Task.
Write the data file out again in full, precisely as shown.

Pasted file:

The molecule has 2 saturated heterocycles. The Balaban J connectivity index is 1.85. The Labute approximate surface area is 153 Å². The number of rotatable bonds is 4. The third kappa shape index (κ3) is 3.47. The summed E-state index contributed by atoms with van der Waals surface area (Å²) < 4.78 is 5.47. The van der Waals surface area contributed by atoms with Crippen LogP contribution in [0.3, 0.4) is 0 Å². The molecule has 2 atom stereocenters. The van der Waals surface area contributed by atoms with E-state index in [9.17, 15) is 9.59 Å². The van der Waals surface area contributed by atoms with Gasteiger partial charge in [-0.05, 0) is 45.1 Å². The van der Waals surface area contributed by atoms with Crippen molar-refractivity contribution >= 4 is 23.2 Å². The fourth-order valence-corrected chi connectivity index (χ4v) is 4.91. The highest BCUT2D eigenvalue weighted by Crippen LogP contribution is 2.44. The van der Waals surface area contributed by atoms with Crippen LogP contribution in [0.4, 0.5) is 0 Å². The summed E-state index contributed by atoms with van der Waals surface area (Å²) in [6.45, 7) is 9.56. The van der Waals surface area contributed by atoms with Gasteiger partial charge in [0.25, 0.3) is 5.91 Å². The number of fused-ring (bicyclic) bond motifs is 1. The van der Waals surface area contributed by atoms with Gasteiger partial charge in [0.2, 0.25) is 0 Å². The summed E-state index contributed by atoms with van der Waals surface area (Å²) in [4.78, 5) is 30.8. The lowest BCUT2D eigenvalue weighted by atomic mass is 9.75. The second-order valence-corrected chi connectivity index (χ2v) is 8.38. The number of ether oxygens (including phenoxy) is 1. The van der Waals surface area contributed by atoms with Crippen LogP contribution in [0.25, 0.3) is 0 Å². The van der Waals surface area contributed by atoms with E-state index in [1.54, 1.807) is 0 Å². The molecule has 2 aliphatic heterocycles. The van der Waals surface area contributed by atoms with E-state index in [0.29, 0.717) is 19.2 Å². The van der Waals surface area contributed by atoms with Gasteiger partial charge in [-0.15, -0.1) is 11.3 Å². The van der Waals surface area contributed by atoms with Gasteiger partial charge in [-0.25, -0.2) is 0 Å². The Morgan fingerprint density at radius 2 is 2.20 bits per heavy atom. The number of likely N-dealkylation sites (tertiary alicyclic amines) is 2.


The molecule has 2 saturated heterocycles. The Balaban J connectivity index is 1.85. The Labute approximate surface area is 153 Å². The number of rotatable bonds is 4. The third kappa shape index (κ3) is 3.47. The summed E-state index contributed by atoms with van der Waals surface area (Å²) < 4.78 is 5.47. The van der Waals surface area contributed by atoms with Crippen LogP contribution in [0.3, 0.4) is 0 Å². The molecule has 2 atom stereocenters. The van der Waals surface area contributed by atoms with E-state index in [9.17, 15) is 9.59 Å². The van der Waals surface area contributed by atoms with Gasteiger partial charge in [-0.05, 0) is 45.1 Å². The van der Waals surface area contributed by atoms with Crippen molar-refractivity contribution >= 4 is 23.2 Å². The fourth-order valence-corrected chi connectivity index (χ4v) is 4.91. The highest BCUT2D eigenvalue weighted by Crippen LogP contribution is 2.44. The van der Waals surface area contributed by atoms with Crippen LogP contribution in [0.4, 0.5) is 0 Å². The summed E-state index contributed by atoms with van der Waals surface area (Å²) in [6.45, 7) is 9.56. The van der Waals surface area contributed by atoms with Gasteiger partial charge in [0.25, 0.3) is 5.91 Å². The number of fused-ring (bicyclic) bond motifs is 1. The van der Waals surface area contributed by atoms with Gasteiger partial charge in [0.2, 0.25) is 0 Å². The summed E-state index contributed by atoms with van der Waals surface area (Å²) in [4.78, 5) is 30.8. The lowest BCUT2D eigenvalue weighted by atomic mass is 9.75. The second-order valence-corrected chi connectivity index (χ2v) is 8.38. The number of ether oxygens (including phenoxy) is 1. The van der Waals surface area contributed by atoms with Crippen LogP contribution in [0.25, 0.3) is 0 Å². The van der Waals surface area contributed by atoms with E-state index in [1.54, 1.807) is 0 Å². The molecule has 2 aliphatic heterocycles. The van der Waals surface area contributed by atoms with E-state index in [0.29, 0.717) is 19.2 Å². The van der Waals surface area contributed by atoms with Gasteiger partial charge in [-0.15, -0.1) is 11.3 Å². The van der Waals surface area contributed by atoms with Gasteiger partial charge in [-0.25, -0.2) is 0 Å². The Morgan fingerprint density at radius 2 is 2.20 bits per heavy atom. The number of likely N-dealkylation sites (tertiary alicyclic amines) is 2.